While director Steven Spielberg is more renowned for his adventure-thrillers, his adept skills are clearly on display in this rather different project for him: a political film. The story not only reveals events already known but also shows Graham’s personal story – wonderfully played by Streep (no surprise there). After learning more of Graham’s life, her own story would make an equally good film: her occasional lack of confidence was the result of being catapulted into a major position – one for which she had not planned nor had any ambition to create.

The screenplay by Liz Hannah and Josh Singer also delves into moral dilemmas of the “friendliness” between high-ranking politicians and equally high-ranking journalists. This results in two of the movie’s best scenes of conflict: one between Graham and Bradlee; the other between Graham and her long-time friend Robert McNamara (Bruce Greenwood), a former Secretary of Defense.

“The Post” is wonderful nostalgia for those of us fascinated by that very volatile time in the US in the 1960s and the 1970s. And its conclusion is a superb nudge and wink to anyone familiar with the history of that time.

RATING (out of four stars):   * * *

Phantom Thread

London, 1950s: Reynolds Woodcock (Daniel Day-Lewis) is a renowned, high-level fashion designer who lives and works with his sister Cyril (Leslie Manville). He meets Alma Elson (Vicky Krieps) and brings her into his life as a muse and as a lover. Alma has a difficult time adjusting to Reynolds’ obsessive perfectionism and Cyril’s coldness.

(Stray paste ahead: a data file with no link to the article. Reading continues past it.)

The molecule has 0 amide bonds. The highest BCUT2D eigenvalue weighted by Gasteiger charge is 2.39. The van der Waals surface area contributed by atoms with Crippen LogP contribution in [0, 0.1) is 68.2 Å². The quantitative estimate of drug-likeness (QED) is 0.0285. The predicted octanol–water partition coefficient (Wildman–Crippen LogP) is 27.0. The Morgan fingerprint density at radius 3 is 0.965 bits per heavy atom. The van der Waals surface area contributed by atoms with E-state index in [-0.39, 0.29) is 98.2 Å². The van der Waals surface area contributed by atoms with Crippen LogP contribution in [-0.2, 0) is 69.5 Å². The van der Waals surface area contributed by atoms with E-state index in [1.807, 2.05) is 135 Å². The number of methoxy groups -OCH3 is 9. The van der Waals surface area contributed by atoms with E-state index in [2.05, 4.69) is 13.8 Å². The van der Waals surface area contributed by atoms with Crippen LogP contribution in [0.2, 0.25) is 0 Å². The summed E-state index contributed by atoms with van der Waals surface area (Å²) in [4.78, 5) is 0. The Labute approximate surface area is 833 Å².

Director/writer Paul Thomas Anderson is very successful in creating a mysterious world, making viewers feel like we are in the place of Alma – intrigued by the fascinating Reynolds but also very cautious of his eccentricities as well as those of his sister. This odd atmosphere is also a creation of the talented actors behind it.

Day-Lewis (whose best performances among many include “My Left Foot”, “In the Name of the Father”, and “There Will Be Blood” also directed by Anderson) is at his usual brilliance. Without being harsh, he can give a sharp sting with just the slightest gesture or comment. The film would have had much less impact if he had not been in the main role.

And Manville conveys so much with a stone cold glance with restrained emotions, one wishes she had been given an even greater part. This role is a great contrast to her superb work in “Another Year” in which her character’s emotions were anything but restrained.

The last third of the film begins a new chapter. While it is less engaging than the first two thirds, the spell of the movie has already been cast on the audience and it cannot be withheld by this point. In addition to Anderson and the cast, credit must also be given to the beautiful music by Jonny Greenwood, the sets, and of course, the costumes.

RATING:   * * * 1/2

I, Tonya

Based on a true story: Tonya Harding (Margot Robbie) is an American figure skater who was linked to the 1994 injury on her fellow American rival Nancy Kerrigan. Harding’s hardship life is depicted before and leading to the event including abusive relationships with her mother LaVona (Allison Janney) and later with her husband Jeff (Sebastian Stan).

Anyone who had access to television at the time would recall this event and the attempts to link the Kerrigan attack to Harding. The forecasts seemed endless and were a staple in the vulgarization of the 1990s. In giving the chance for the deeper story to be told, “I, Tonya” does the impossible: it humanizes someone whose name had been reduced to a punchline and shows that nobody ever starts out as “bad” (though the same could not be said for LaVona – at least as depicted here). It also makes one question how much guilt Harding had in the attack and whether or not her eventual punishment was fair.